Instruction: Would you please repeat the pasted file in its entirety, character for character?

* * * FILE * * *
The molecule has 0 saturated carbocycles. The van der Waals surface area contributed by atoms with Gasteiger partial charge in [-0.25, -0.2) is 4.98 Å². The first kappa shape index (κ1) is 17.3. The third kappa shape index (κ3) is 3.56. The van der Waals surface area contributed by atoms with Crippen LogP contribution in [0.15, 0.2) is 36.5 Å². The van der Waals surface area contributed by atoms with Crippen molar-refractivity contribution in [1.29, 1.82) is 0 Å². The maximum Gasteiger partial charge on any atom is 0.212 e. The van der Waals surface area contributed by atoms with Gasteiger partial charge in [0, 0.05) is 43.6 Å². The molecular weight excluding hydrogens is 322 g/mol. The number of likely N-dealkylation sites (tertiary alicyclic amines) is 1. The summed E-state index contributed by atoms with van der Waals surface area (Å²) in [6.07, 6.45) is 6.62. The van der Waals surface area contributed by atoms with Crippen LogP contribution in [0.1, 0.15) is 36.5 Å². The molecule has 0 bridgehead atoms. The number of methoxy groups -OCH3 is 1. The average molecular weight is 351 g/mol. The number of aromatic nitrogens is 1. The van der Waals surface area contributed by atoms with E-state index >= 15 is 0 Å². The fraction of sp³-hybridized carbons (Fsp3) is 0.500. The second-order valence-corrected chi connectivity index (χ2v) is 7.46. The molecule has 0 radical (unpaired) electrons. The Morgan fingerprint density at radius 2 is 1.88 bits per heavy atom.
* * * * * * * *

The molecule has 0 saturated carbocycles. The van der Waals surface area contributed by atoms with Gasteiger partial charge in [-0.25, -0.2) is 4.98 Å². The first kappa shape index (κ1) is 17.3. The third kappa shape index (κ3) is 3.56. The van der Waals surface area contributed by atoms with Crippen LogP contribution in [0.15, 0.2) is 36.5 Å². The van der Waals surface area contributed by atoms with Crippen molar-refractivity contribution in [1.29, 1.82) is 0 Å². The maximum Gasteiger partial charge on any atom is 0.212 e. The van der Waals surface area contributed by atoms with Gasteiger partial charge in [0, 0.05) is 43.6 Å². The molecular weight excluding hydrogens is 322 g/mol. The number of likely N-dealkylation sites (tertiary alicyclic amines) is 1. The summed E-state index contributed by atoms with van der Waals surface area (Å²) in [6.07, 6.45) is 6.62. The van der Waals surface area contributed by atoms with Crippen LogP contribution in [0.1, 0.15) is 36.5 Å². The molecule has 0 bridgehead atoms. The number of methoxy groups -OCH3 is 1. The average molecular weight is 351 g/mol. The number of aromatic nitrogens is 1. The van der Waals surface area contributed by atoms with E-state index >= 15 is 0 Å². The fraction of sp³-hybridized carbons (Fsp3) is 0.500. The second-order valence-corrected chi connectivity index (χ2v) is 7.46. The molecule has 0 radical (unpaired) electrons. The Morgan fingerprint density at radius 2 is 1.88 bits per heavy atom.